Wives and Mothers

1.

On a beach, forgotten

they met, what beach?

she was watching her silhouette

in the water, going down

in gold into blue

his car borrowed, she entered

as if it were her own life

as if she knew the curve of his ear

her lips had tasted honey

 

First loves are like roses,

for five years the gulls took her

then dropped her body far out at sea. 

He watched until they changed into clouds. 

With his own hands he placed

her into the ground, carved her name

into the stone, planted a cactus

between the letters

 

How could he have known that cactus

would grow for forty years until it

covered her grave with

a perfect sun of needles?

 

2.

She of the blunt fingers

cooked like her mother (whom she hated)

recipes from the old country

lungs in garlic, stewed fruit, postcards

with small poems at midnight saying

forgive me if I have hurt you

please tell me how -

I will squeeze away your pain softly

like a whitehead

under the blanket

my thighs around you

 

3.

The mother of his son was deaf in one ear

and with the other she refused to listen to him.

She had five telephones, each a different color

and all were connected to her brother in Minsk.

 

She would talk to her brother behind closed doors

but when her man  called, she yelped in front of

the child. She divorced him at four in the morning

on a crabby strip of toilet paper torn from her pain,

I don’t love you any more, what will become of the child, 

you have tried so hard to be a father to him.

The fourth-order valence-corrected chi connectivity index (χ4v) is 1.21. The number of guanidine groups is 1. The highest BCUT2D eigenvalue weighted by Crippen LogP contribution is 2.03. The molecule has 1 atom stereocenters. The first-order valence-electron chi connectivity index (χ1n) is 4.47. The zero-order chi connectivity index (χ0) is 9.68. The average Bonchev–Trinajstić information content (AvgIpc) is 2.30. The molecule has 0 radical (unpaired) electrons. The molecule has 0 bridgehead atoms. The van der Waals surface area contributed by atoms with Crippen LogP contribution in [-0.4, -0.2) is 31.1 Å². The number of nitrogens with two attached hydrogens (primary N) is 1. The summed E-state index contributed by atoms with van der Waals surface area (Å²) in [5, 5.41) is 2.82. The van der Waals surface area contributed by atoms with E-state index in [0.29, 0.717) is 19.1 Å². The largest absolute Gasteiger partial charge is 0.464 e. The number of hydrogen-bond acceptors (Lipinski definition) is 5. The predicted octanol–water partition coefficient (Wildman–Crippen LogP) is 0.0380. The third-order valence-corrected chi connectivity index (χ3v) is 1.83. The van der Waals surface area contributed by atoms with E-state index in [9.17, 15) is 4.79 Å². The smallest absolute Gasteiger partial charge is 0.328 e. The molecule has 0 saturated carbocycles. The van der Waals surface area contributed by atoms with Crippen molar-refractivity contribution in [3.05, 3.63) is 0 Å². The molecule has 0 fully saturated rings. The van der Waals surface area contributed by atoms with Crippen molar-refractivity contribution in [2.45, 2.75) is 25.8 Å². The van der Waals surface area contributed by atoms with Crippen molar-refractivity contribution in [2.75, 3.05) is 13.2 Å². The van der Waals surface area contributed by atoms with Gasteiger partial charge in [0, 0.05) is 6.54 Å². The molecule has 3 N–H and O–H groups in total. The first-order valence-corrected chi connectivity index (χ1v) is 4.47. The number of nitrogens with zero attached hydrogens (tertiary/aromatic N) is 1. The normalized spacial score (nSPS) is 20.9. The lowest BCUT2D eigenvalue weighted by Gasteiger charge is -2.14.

She made love to her psychiatrist, they sat in facing

rocking chairs masturbating at each other in Russian.

 

Her tears painted footpaths down her face powder,

their son wiped them away. Every Monday, Wednesday

and Friday she would practice yoga at Madame Rubinstein’s,

lying on her back on the Afghan rug she brushed shoulders,

knees with other unhappy women.  She liked the feeling

of sharing and Madame’s herb tea which had not changed

in ninety years.

 

She was glad the alimony came in on time every month needing to

devote herself full time to the child whom she felt sure that as he only

had one parent, required his mother’s full attention.

 

4.

Hands flowered in suds she washed each plate

carefully, different plates, different kitchens,

the hands always the same, efficient impersonal,

the few square feet of floor scrubbed repeatedly

until the tiles shone with age, love’s duty never forgotten.

 

This is what she knew, these plates, these pots,

these clothes to be folded, laundered, folded again,

each child a man now, yet held on to by this

arthritic bond of duty.

 

So close, they disdained her attentions, turned their

heads away as she retrieved their discarded garments,

emptied the pockets, eyes unfolding scraps of paper

for anything missed, a clue to their misdemeanors 

perhaps, an overdrawn bank account.

 

Urging them to fly the nest she called them home,

just one more time, cleaning again, folding again,

cooking again, just one more time.

 

And then she thought of her own mother crippled

with pain and resentment alone in her tiny room

bare of old furniture licking the cracked spittle

of her years bereft of all save drying patches of scorn.

This time she thought, I’ll build my own life, do the things  

I’ve dreamed. Soon, she thought, washing the last plate,

folding the last garment switching off the last light, soon.

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© Johnmichael Simon

2006

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